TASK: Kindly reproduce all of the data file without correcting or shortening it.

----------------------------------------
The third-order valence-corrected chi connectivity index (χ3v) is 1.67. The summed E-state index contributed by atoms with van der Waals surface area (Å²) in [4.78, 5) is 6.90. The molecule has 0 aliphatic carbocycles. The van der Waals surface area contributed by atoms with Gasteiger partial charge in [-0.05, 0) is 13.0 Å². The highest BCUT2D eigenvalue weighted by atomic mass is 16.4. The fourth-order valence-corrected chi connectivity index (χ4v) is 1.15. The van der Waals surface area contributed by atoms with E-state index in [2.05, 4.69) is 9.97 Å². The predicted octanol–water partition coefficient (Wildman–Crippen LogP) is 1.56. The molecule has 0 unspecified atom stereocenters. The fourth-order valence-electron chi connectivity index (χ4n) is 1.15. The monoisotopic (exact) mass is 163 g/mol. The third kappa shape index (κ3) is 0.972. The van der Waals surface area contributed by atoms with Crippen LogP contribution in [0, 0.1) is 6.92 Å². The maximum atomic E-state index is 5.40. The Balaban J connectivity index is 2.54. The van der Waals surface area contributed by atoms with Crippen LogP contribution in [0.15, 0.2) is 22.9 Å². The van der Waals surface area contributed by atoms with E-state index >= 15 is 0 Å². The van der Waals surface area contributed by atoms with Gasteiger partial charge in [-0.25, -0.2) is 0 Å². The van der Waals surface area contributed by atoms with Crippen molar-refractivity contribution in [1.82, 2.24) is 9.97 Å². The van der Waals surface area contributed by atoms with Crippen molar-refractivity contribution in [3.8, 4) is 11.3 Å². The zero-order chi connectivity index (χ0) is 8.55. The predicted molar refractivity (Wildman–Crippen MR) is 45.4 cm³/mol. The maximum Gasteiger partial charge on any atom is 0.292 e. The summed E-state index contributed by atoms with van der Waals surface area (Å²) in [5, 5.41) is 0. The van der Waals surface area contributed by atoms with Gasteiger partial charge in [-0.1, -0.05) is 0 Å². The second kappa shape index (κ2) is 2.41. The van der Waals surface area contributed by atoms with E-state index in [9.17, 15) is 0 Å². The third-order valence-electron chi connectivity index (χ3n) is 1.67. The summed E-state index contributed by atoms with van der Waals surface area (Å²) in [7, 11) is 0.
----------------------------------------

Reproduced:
The third-order valence-corrected chi connectivity index (χ3v) is 1.67. The summed E-state index contributed by atoms with van der Waals surface area (Å²) in [4.78, 5) is 6.90. The molecule has 0 aliphatic carbocycles. The van der Waals surface area contributed by atoms with Gasteiger partial charge in [-0.05, 0) is 13.0 Å². The highest BCUT2D eigenvalue weighted by atomic mass is 16.4. The fourth-order valence-corrected chi connectivity index (χ4v) is 1.15. The van der Waals surface area contributed by atoms with E-state index in [2.05, 4.69) is 9.97 Å². The predicted octanol–water partition coefficient (Wildman–Crippen LogP) is 1.56. The molecule has 0 unspecified atom stereocenters. The fourth-order valence-electron chi connectivity index (χ4n) is 1.15. The monoisotopic (exact) mass is 163 g/mol. The third kappa shape index (κ3) is 0.972. The van der Waals surface area contributed by atoms with Crippen LogP contribution in [0, 0.1) is 6.92 Å². The maximum atomic E-state index is 5.40. The Balaban J connectivity index is 2.54. The van der Waals surface area contributed by atoms with Crippen LogP contribution in [0.15, 0.2) is 22.9 Å². The van der Waals surface area contributed by atoms with E-state index >= 15 is 0 Å². The van der Waals surface area contributed by atoms with Gasteiger partial charge in [-0.25, -0.2) is 0 Å². The van der Waals surface area contributed by atoms with Crippen molar-refractivity contribution in [1.82, 2.24) is 9.97 Å². The van der Waals surface area contributed by atoms with Crippen molar-refractivity contribution in [3.8, 4) is 11.3 Å². The zero-order chi connectivity index (χ0) is 8.55. The predicted molar refractivity (Wildman–Crippen MR) is 45.4 cm³/mol. The maximum Gasteiger partial charge on any atom is 0.292 e. The summed E-state index contributed by atoms with van der Waals surface area (Å²) in [5, 5.41) is 0. The van der Waals surface area contributed by atoms with Gasteiger partial charge in [-0.1, -0.05) is 0 Å². The second kappa shape index (κ2) is 2.41. The van der Waals surface area contributed by atoms with E-state index in [9.17, 15) is 0 Å². The third-order valence-electron chi connectivity index (χ3n) is 1.67. The summed E-state index contributed by atoms with van der Waals surface area (Å²) in [7, 11) is 0.